We decided on a Frozen theme for Rachael’s birthday party this year because we knew no one else would be throwing a Frozen party and themed party supplies would be readily available and not marked up.
But seriously, we knew we wanted to have her party at our local community center/pool. It is inexpensive, as venues around here go, (did I just refer to it as a venue? Wow; that’s obnoxious) it had plenty of room, and Rachael adores swimming. The angle was along the lines of Olaf wanting to do what frozen things do in summer.
I couldn’t buy the ready-made invitations where you just fill in the blanks. First of all, that would be too easy and not cause anyone angst or heartburn. Secondly, none of the invitations out there fit with the theme. All of them had either Anna or Elsa or just Elsa posing like the menacing snow sorceress she is. Oh, and there were the invitations which included Hans, standing all happy with the group. My reaction was, Um, have you seen the movie?
My approach to the invitations was to include the colors associated with both sisters. The blue, textured paper and the fuchsia ribbon are similar to the colors of Anna’s winter outfit. The snowflakes, of course, are linked to Elsa. I used a snowflake punch to create the three light blue snowflakes. I added a jeweled snowflake on top to create some dimension and sparkle to the snowflakes. And, of course, Olaf had to be included on the invitation.
We all know what kids look forward to the most at any birthday party: the cake. I decided to go with cupcakes for the sake of simplicity. I had no desire to pretend that I have the skill with fondant that others have or pay for and post on Pinterest. It’s also easier to make enough to accommodate a large group of people.
Rachael had specifically requested chocolate cupcakes. I also wanted to have vanilla for those who don’t like chocolate. I decided to use the chocolate cake recipe from Martha Stewart that I used for Rachael’s 2nd birthday. Besides being one of the best chocolate cakes I’ve had, it’s so easy! It’s a one bowl recipe; mix the dry ingredients together, then dump in the wet ingredients and mix until combined. No creaming butter with sugar. No adding the flour and milk alternately in three additions.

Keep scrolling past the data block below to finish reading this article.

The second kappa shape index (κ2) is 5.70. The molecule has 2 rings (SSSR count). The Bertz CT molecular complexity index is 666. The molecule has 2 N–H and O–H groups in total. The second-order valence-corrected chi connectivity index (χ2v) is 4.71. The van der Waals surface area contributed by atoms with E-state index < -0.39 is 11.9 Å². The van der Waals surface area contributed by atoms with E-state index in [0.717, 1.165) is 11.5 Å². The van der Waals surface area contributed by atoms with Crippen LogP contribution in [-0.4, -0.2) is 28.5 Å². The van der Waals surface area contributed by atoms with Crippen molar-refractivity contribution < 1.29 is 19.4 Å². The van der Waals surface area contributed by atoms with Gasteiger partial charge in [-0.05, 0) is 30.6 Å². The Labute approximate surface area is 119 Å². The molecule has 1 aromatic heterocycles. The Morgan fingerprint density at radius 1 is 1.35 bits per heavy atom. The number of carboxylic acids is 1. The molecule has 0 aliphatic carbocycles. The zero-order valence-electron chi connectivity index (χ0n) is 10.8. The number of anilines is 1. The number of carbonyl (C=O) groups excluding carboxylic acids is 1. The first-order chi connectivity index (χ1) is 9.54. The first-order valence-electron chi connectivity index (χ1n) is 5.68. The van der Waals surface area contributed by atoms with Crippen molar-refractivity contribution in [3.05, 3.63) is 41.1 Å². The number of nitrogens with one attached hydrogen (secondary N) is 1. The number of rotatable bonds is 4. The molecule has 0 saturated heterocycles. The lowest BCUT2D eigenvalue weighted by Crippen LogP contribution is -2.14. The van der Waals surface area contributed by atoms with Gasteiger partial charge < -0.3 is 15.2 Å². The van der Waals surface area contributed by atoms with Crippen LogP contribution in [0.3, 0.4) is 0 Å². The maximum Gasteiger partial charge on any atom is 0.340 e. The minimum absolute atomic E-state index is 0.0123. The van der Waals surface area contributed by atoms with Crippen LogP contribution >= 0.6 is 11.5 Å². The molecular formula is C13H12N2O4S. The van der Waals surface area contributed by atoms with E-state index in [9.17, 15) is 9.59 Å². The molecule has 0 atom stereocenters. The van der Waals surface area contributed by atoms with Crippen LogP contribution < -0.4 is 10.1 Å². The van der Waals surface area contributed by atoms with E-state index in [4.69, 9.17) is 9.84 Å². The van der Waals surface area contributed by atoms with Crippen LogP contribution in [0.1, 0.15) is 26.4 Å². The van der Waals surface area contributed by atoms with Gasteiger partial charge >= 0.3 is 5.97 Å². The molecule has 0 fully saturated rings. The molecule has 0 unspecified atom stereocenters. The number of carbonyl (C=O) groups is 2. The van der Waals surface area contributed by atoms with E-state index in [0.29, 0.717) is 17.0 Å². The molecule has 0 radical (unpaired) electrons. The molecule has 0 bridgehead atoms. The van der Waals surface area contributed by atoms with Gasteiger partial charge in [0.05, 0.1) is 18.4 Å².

For the vanilla cupcakes, I used Old Faithful. Rachael requested that they be blue. I did a trial, layering different shades of blue. I wasn’t entirely a fan of the look, so I decided to just stick with one shade of blue.
This is why we do trial runs, kids.
I felt like the final products turned out delicious and beautiful. Everyone seemed to agree.
I also made some fondant snowflakes to garnish some of the cupcakes. The kids really loved them. One of the girls asked me, before we had pizza, if she could have one with the snowflake. The great thing about them is that they look so complicated, but they couldn’t be easier.
I purchased a set of four stamps from my local candy store, Fran’s Cake and Candy. This is the set I used. I simply rolled out white fondant to no more than 1/4 inch thick on a surface dusted with cornstarch. (You can also use powdered sugar. I’ve found that cornstarch gives a better non-stick result.) Dust stamps with cornstarch as well. Press down the spring-loaded button, hard, to stamp. While pressing the button, push the cutter portion into the fondant and wiggle it until the shape comes free. If the fondant remains inside the stamp, pressing the stamp button will release the shape. Allow shapes to air dry and harden.
I wanted to add a little sparkle, so I used edible glitter spray. Make sure that when you use the spray, you cover the area around where you’re spraying. It does wipe off of surfaces easily, but it will fly everywhere.
Putting labels on everything seems to be a thing. I don’t mind it if it’s a sign card so people known what a particular food is but, otherwise, it just kind of annoys me. (The trends this year was to label carrots as Olaf’s Noses and bottled water as Melted Snow.) There is one bandwagon I jumped on, however, because it’s right in the movie. We needed chocolate truffles, and they had to be labeled!
Strawberry Cheesecake Truffles
The first set of truffles I made were Strawberry Cheesecake truffles. I did make one modification. I was disappointed by the lack of strawberry flavor in the original recipe. It just got lost in the cream cheese. So I added an additional 1 tablespoon of minced strawberries, and that did it. The sweet tang of strawberries burst through the richness of the cream cheese. The graham cracker crumbs added a nice, sandy texture.
These truffles are creamy, yet light and refreshing because of the lemon zest. One recipe does not make very many, so I doubled it on the next go round. I found that the zest of one large lemon is still sufficient for a double batch.
Cookie Dough Truffles
Everyone loves cookie dough. I love the crunch of sugar mingling with the sweet dough and slightly bitter burst of the chocolate chips. I love it even more when I’m not risking salmonella poisoning from raw eggs. In place of eggs as a binder, this cookie dough truffle recipe uses sweetened condensed milk.